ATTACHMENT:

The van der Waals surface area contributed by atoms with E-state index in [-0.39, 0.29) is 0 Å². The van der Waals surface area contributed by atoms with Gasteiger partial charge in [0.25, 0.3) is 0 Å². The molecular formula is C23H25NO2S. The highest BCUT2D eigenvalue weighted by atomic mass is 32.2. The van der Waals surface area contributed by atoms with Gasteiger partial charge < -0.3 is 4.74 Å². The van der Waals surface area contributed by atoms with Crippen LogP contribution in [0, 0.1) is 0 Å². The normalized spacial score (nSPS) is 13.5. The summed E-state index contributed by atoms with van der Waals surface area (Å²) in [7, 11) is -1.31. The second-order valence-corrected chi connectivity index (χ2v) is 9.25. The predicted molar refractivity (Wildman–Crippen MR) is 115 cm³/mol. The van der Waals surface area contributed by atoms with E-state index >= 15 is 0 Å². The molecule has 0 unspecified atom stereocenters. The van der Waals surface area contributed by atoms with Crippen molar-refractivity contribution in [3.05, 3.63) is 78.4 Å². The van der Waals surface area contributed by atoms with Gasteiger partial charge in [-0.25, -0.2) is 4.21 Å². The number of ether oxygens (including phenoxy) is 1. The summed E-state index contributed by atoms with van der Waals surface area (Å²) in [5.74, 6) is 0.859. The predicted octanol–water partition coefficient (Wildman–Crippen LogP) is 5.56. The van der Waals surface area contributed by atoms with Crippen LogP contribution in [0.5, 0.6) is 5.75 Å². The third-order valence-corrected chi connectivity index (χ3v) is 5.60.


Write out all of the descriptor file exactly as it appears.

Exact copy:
The van der Waals surface area contributed by atoms with E-state index in [-0.39, 0.29) is 0 Å². The van der Waals surface area contributed by atoms with Gasteiger partial charge in [0.25, 0.3) is 0 Å². The molecular formula is C23H25NO2S. The highest BCUT2D eigenvalue weighted by atomic mass is 32.2. The van der Waals surface area contributed by atoms with Gasteiger partial charge < -0.3 is 4.74 Å². The van der Waals surface area contributed by atoms with Crippen LogP contribution in [0, 0.1) is 0 Å². The normalized spacial score (nSPS) is 13.5. The summed E-state index contributed by atoms with van der Waals surface area (Å²) in [7, 11) is -1.31. The second-order valence-corrected chi connectivity index (χ2v) is 9.25. The predicted molar refractivity (Wildman–Crippen MR) is 115 cm³/mol. The van der Waals surface area contributed by atoms with E-state index >= 15 is 0 Å². The molecule has 0 unspecified atom stereocenters. The van der Waals surface area contributed by atoms with Crippen molar-refractivity contribution in [3.05, 3.63) is 78.4 Å². The van der Waals surface area contributed by atoms with Gasteiger partial charge in [-0.25, -0.2) is 4.21 Å². The number of ether oxygens (including phenoxy) is 1. The summed E-state index contributed by atoms with van der Waals surface area (Å²) in [5.74, 6) is 0.859. The predicted octanol–water partition coefficient (Wildman–Crippen LogP) is 5.56. The van der Waals surface area contributed by atoms with Crippen LogP contribution in [0.5, 0.6) is 5.75 Å². The third-order valence-corrected chi connectivity index (χ3v) is 5.60.